NYCLU to Defend Free Speech Rights of Top American Nazi
The New York Civil Liberties Union, in a free speech fight with the mayor of New York City, agreed to defend a leading American Nazi on this day. Mayor Robert Wagner had denied George Lincoln Rockwell a permit to speak on July 4th, because he feared the speech would provoke a riot. The NYCLU argued that this was not a valid reason for preventing someone from speaking.
The ACLU defended the First Amendment rights of Nazis on many occasions over the years. The ACLU first confronted the question of whether Nazis and their ideology were protected by the First Amendment on April 30, 1934. In the 1930s, the ACLU defended the rights of the German-American Bund, the largest pro-Nazi Germany organization in the country. The most famous case of all began when a small Nazi group requested a permit for a demonstration in the predominantly Jewish community of Skokie, Illinois on October 4, 1976. A national controversy erupted when the ACLU agreed to defend their First Amendment rights. After much legal maneuvering, the Seventh Circuit Court of Appeals affirmed the rights of the Nazi group on May 22, 1978.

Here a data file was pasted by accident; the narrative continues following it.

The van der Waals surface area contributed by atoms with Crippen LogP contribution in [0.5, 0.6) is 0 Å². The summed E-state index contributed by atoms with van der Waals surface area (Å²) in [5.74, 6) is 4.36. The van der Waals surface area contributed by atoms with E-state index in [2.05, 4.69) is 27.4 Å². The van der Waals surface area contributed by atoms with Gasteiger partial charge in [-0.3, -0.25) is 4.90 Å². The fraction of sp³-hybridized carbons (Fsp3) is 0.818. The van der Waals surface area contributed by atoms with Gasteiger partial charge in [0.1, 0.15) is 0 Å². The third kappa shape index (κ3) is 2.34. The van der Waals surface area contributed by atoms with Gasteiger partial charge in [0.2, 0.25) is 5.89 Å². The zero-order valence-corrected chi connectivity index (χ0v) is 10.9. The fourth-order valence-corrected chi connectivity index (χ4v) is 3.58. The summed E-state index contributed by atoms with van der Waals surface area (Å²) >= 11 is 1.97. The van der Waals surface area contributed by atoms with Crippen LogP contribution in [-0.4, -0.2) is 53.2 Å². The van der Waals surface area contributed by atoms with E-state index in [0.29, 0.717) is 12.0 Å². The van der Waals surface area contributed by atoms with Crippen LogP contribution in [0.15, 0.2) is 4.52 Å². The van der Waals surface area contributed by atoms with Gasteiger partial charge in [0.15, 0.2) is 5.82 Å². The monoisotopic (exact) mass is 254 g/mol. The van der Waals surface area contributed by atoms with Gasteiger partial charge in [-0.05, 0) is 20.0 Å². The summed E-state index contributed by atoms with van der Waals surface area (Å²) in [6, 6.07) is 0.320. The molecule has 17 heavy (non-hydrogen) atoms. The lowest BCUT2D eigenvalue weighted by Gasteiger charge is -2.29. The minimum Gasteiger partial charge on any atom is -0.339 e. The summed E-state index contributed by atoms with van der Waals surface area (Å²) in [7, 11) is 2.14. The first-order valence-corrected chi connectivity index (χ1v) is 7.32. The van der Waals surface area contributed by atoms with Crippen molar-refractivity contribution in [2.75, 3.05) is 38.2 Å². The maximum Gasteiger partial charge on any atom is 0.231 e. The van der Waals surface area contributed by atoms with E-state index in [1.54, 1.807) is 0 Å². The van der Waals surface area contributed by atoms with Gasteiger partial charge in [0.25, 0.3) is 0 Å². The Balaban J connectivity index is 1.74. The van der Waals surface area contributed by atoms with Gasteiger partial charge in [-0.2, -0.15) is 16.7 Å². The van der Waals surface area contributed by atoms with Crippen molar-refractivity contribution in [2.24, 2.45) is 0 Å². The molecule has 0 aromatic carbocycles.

Learn more: Samuel Walker, Hate Speech: The History of an American Controversy (1994)
Read: Philippa Strum, When the Nazis Came to Skokie: Freedom for the Speech We Hate (1999)